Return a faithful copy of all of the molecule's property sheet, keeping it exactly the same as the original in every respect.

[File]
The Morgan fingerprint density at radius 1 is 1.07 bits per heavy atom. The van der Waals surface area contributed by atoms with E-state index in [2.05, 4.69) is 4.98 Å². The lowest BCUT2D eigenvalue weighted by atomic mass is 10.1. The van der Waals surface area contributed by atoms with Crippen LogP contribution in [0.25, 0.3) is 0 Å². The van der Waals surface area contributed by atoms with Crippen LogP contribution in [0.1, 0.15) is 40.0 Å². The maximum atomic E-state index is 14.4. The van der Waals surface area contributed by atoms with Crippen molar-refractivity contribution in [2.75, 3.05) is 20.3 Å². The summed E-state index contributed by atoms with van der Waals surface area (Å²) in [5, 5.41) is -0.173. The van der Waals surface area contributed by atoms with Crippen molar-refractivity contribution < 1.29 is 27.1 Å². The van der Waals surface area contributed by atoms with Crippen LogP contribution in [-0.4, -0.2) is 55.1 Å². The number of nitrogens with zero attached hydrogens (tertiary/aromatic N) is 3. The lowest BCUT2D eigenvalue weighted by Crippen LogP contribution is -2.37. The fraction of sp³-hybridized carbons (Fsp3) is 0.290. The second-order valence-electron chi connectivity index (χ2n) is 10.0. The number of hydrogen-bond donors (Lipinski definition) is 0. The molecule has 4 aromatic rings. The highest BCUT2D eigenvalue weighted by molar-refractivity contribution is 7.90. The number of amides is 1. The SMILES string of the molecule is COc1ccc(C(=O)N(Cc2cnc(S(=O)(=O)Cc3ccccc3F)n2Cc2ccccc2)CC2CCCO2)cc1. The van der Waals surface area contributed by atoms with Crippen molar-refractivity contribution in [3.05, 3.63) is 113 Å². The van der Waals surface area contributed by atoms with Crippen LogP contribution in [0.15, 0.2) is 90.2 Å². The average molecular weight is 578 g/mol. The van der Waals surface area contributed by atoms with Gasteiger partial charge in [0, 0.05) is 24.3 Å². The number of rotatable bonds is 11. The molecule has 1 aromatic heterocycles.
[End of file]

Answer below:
The Morgan fingerprint density at radius 1 is 1.07 bits per heavy atom. The van der Waals surface area contributed by atoms with E-state index in [2.05, 4.69) is 4.98 Å². The lowest BCUT2D eigenvalue weighted by atomic mass is 10.1. The van der Waals surface area contributed by atoms with Crippen LogP contribution in [0.25, 0.3) is 0 Å². The van der Waals surface area contributed by atoms with Crippen LogP contribution in [0.1, 0.15) is 40.0 Å². The maximum atomic E-state index is 14.4. The van der Waals surface area contributed by atoms with Crippen molar-refractivity contribution in [2.75, 3.05) is 20.3 Å². The summed E-state index contributed by atoms with van der Waals surface area (Å²) in [5, 5.41) is -0.173. The van der Waals surface area contributed by atoms with Crippen molar-refractivity contribution < 1.29 is 27.1 Å². The van der Waals surface area contributed by atoms with Crippen LogP contribution in [-0.4, -0.2) is 55.1 Å². The number of nitrogens with zero attached hydrogens (tertiary/aromatic N) is 3. The lowest BCUT2D eigenvalue weighted by Crippen LogP contribution is -2.37. The fraction of sp³-hybridized carbons (Fsp3) is 0.290. The second-order valence-electron chi connectivity index (χ2n) is 10.0. The number of hydrogen-bond donors (Lipinski definition) is 0. The molecule has 4 aromatic rings. The highest BCUT2D eigenvalue weighted by molar-refractivity contribution is 7.90. The number of amides is 1. The SMILES string of the molecule is COc1ccc(C(=O)N(Cc2cnc(S(=O)(=O)Cc3ccccc3F)n2Cc2ccccc2)CC2CCCO2)cc1. The van der Waals surface area contributed by atoms with Crippen molar-refractivity contribution in [3.05, 3.63) is 113 Å². The van der Waals surface area contributed by atoms with Crippen LogP contribution in [0.15, 0.2) is 90.2 Å². The average molecular weight is 578 g/mol. The van der Waals surface area contributed by atoms with Gasteiger partial charge in [0, 0.05) is 24.3 Å². The number of rotatable bonds is 11. The molecule has 1 aromatic heterocycles.